will assemble and mix and match various software. There is a
relatively small pool of customers and within that set, an even
smaller number of engineers who work on designing electronic
"These companies, Mentor, Synopsys and Cadence, have
increasingly overlapping product lines," said Vleeschhouwer.
"They increasingly either try to diversify or bulk up in areas
where they are already strong."
Geographically, the fastest growth in the past decade has come
from the non-Japan Asia, especially China, Korea, Taiwan and
India. Mentor has the No. 1 market share in China and India, said
"A lot of the customers have put more and more engineering
resources into India, and so the revenue follows where the
engineering bodies are," said Vleeschhouwer.
Also, structural and organic growth contributes to the
"In Korea, you've got customers like Samsung that are putting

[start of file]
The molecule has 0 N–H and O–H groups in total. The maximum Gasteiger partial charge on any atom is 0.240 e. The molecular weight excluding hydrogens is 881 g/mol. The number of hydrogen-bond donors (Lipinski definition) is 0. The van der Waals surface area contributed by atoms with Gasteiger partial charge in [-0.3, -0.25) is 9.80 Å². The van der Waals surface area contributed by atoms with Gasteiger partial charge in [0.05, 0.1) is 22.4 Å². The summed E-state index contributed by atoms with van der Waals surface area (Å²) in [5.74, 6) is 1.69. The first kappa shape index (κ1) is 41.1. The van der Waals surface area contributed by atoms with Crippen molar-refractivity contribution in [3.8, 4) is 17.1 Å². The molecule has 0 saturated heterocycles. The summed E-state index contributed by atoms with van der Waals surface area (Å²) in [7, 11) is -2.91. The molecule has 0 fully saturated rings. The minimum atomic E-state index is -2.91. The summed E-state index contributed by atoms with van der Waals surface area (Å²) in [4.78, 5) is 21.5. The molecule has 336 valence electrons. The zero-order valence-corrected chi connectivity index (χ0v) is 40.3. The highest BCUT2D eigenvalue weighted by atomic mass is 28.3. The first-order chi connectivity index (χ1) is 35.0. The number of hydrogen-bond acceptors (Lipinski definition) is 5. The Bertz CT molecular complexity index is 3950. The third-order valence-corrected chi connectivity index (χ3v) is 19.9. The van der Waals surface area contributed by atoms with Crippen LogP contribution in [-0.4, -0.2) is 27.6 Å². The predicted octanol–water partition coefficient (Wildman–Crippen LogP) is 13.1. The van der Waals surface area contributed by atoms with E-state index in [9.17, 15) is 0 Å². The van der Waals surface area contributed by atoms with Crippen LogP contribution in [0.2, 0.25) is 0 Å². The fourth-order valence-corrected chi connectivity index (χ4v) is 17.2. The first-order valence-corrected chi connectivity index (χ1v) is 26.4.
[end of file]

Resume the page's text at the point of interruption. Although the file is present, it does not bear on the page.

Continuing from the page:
a ton of money into R&D and China is trying to build up its
industry, so they'll have to consume and hopefully pay for
software," he added.
Europe, while it doesn't represent the largest region in terms
of revenue, is a region where Mentor has the best market
"It's a very esoteric industry. It's probably hard for most
people to really get a feel for how a chip is designed. Everyone
takes it for granted, you turn on your iPhone and that's it,"
said Vleeschhouwer. "It's an extraordinary engineering
accomplishment. If you think about the capabilities and the speed
and the memory storage that gets packed into this extraordinarily
small thing, that doesn't happen unless you have the right